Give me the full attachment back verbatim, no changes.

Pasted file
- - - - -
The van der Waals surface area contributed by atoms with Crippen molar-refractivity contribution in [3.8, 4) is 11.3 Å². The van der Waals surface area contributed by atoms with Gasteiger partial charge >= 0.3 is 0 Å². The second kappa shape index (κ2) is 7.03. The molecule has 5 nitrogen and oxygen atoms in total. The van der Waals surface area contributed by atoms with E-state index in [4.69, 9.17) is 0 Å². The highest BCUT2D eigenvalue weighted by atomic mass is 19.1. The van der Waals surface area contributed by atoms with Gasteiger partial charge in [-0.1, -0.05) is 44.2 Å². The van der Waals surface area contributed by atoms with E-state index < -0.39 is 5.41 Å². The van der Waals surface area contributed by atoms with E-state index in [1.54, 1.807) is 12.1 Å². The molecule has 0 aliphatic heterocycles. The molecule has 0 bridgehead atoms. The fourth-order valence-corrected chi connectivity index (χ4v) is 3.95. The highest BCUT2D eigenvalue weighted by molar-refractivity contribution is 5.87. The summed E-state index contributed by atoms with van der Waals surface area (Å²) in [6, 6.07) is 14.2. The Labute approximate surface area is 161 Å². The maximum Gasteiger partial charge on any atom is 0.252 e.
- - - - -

The van der Waals surface area contributed by atoms with Crippen molar-refractivity contribution in [3.8, 4) is 11.3 Å². The van der Waals surface area contributed by atoms with Gasteiger partial charge >= 0.3 is 0 Å². The second kappa shape index (κ2) is 7.03. The molecule has 5 nitrogen and oxygen atoms in total. The van der Waals surface area contributed by atoms with E-state index in [4.69, 9.17) is 0 Å². The highest BCUT2D eigenvalue weighted by atomic mass is 19.1. The van der Waals surface area contributed by atoms with Gasteiger partial charge in [-0.1, -0.05) is 44.2 Å². The van der Waals surface area contributed by atoms with E-state index < -0.39 is 5.41 Å². The van der Waals surface area contributed by atoms with E-state index in [1.54, 1.807) is 12.1 Å². The molecule has 0 aliphatic heterocycles. The molecule has 0 bridgehead atoms. The fourth-order valence-corrected chi connectivity index (χ4v) is 3.95. The highest BCUT2D eigenvalue weighted by molar-refractivity contribution is 5.87. The summed E-state index contributed by atoms with van der Waals surface area (Å²) in [6, 6.07) is 14.2. The Labute approximate surface area is 161 Å². The maximum Gasteiger partial charge on any atom is 0.252 e.